- Revolution, Reform and Regionalism in Southeast Asia: Cambodia, Laos and Vietnam
The author of the book, Ronald Bruce St John has for a long time been studying and writing on the three countries of the former French Indochina, that is, Cambodia, Laos, and Vietnam. This long-standing interest in the three countries is evident in this book, not only in the choice of geographical focus, that is, the three countries, but also the attention devoted to both the colonial history and in particular to developments from the mid-1970s onwards. Few researchers are better suited to provide this overview than St John, given his past experience. The major strength of the book lies in the information and the analysis of the developments in the three countries from the mid-1970s to the early 1990s. This was a turbulent period for Cambodia, Laos, and Vietnam with dramatic changes in both domestic developments and in foreign relations for all three countries. A weakness in the book is the lack of depth in the analysis of the process leading up to membership and of integration into the Association of Southeast Asian Nations (ASEAN) in the 1990s and into the 21st century.
The structure of the book is chronological, with the first six chapters focusing on the major periods of economic development in the three countries. Chapter 1 covers the historical background and the developments up to the end of the Second Indochina Conflict in 1975 (pp. 1–19). Chapter 2 deals with the period of socialist transformation in Laos and Vietnam and the period of Party of Democratic Kampuchea (Khmer Rouge) rule in Cambodia, that is, 1975 to early 1979. It also deals with the deep conflicts between Cambodia and Vietnam, and Vietnam and China, respectively (pp. 20–43). Chapter 3 is devoted to the period from late-1979 to the mid-1980s when early reforms were implemented in all three countries, or to use St John's terminology "tentative" reforms (pp. 44–69). Chapter 4 is devoted to the period from the mid-1980s to 1993, the starting point being the official launching of deepened reforms and renovation policies, for example, doi moi in Vietnam in 1986. The end date of 1993 seems to be motivated by the end of the United Nations' Peacekeeping Operations in Cambodia (pp. 70–101). Chapter 5 covers the period from mid-1993 up to the Asian financial crisis (AFC) in 1997–98. This period was marked by the process of accession to ASEAN membership and also of normalization of relations between Vietnam and the United States of America (pp. 102–42). Chapter 6 deals with developments since 1998, which in the case of this book corresponds to the period 1998–2004. [End Page 349] It covers developments in both domestic and foreign relations in all three countries (pp. 143–88). Chapter 7 encompasses an analysis of continuity and change in developments in the three countries and in their visions for regional collaboration.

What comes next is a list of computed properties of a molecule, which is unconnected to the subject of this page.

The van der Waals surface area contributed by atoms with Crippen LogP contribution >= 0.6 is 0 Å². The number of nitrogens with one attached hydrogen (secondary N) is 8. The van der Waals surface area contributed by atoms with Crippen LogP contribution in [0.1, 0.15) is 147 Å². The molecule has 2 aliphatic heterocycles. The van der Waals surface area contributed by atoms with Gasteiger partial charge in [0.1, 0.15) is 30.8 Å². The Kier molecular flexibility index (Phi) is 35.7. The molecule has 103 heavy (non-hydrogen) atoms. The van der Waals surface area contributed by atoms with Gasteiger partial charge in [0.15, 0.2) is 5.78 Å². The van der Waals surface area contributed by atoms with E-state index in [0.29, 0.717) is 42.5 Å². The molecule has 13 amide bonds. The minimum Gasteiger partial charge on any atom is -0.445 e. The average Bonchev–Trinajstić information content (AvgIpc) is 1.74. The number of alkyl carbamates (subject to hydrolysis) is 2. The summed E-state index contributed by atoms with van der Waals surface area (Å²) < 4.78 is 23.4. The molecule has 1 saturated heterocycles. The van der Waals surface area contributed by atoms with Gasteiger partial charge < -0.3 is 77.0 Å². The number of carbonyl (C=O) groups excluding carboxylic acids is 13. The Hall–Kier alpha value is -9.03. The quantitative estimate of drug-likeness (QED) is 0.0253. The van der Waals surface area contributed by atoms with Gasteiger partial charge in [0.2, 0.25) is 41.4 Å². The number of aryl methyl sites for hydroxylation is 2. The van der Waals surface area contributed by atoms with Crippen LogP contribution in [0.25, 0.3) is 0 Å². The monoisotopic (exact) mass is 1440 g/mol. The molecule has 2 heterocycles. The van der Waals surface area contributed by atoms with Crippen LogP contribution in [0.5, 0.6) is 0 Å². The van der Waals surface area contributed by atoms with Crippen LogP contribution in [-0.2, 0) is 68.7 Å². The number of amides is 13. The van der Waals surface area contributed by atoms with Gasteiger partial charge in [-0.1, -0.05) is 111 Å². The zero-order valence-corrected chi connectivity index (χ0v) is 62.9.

The structure of the book is not straightforward, as it is not based on a given set of criteria. If Chapters 1–6 are taken all together they do deal with a continuous chronological development but that development could have been divided into chapters along other lines than those opted for in the book. To divide the period of the Cambodian Conflict (1979–91) into two periods is not logical from a regional point of view. To use the AFC in 1997–98 as a dividing event between two periods is logical for ASEAN but not from the perspective of expanding the Association since Laos joined in 1997 and Cambodia in 1999. The latter ought to have been the criteria used, not the AFC. In a book dealing with both internal reform and regionalism both factors ought to have been allowed to influence the structure of the book.
As indicated above, the strength of the book is the inclusion of the historical context and also of developments from the mid-1970s to the early 1990s...